I don't see any reason why you'd want to wait - it's as cheap as two decent monitors, and if you're slightly near-sighted like me, it's just really great. See my previous post for a review link and an image of all the PC Ultima games on screen at once.
Open-Source Hardware For Neuroscience
This has always bothered me with the current state of neuroscience: The whole point of nerves/brain matter is to communicate/remember/transform information, but we're still relying on crude external cues like heat/bloodflow/electrical activity to tell us "somethings happening around...here", and that's pretty much it. It always bothers me when I hear the term "brain signals".
Nerves should be able to query their neighbors about their state, and the state of other nerves - otherwise, they wouldn't really be able to form something like a mind (as in, "the mind is what the brain does"). Why still can't we find a way to just "ask" the nerves what their state is?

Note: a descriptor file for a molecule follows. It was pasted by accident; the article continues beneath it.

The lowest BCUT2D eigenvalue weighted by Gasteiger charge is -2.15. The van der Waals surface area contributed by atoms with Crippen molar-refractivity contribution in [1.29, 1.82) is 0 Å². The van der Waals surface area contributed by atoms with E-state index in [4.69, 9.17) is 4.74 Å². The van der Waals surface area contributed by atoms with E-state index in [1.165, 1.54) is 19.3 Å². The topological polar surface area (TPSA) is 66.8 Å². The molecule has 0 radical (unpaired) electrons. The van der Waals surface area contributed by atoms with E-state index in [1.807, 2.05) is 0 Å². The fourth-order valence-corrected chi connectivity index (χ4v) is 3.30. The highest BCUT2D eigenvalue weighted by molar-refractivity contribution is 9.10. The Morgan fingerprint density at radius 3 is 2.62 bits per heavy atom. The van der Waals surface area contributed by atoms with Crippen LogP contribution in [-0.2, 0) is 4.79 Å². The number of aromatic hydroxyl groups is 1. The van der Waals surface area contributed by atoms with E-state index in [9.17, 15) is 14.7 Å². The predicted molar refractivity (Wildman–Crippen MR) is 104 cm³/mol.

Even in our simulations, we just represent nerves as nodes that grow associations - but those associations are useless, unless they can be traversed in queries by the system, to gather inputs, and send outputs at all levels.
Are we getting anywhere close to a stage where we can communicate with nerves to use that same communication system that logically must exist for it to function? Seems like even with limitations, that would be a LOT more useful than analogously inferring from traffic levels what the function of buildings in a city are, like we're doing now.
Turing Test Passed
Just googling a few seconds brought me to:
This article about cleverbot., which also eeked out enough votes to 'pass' a turing test.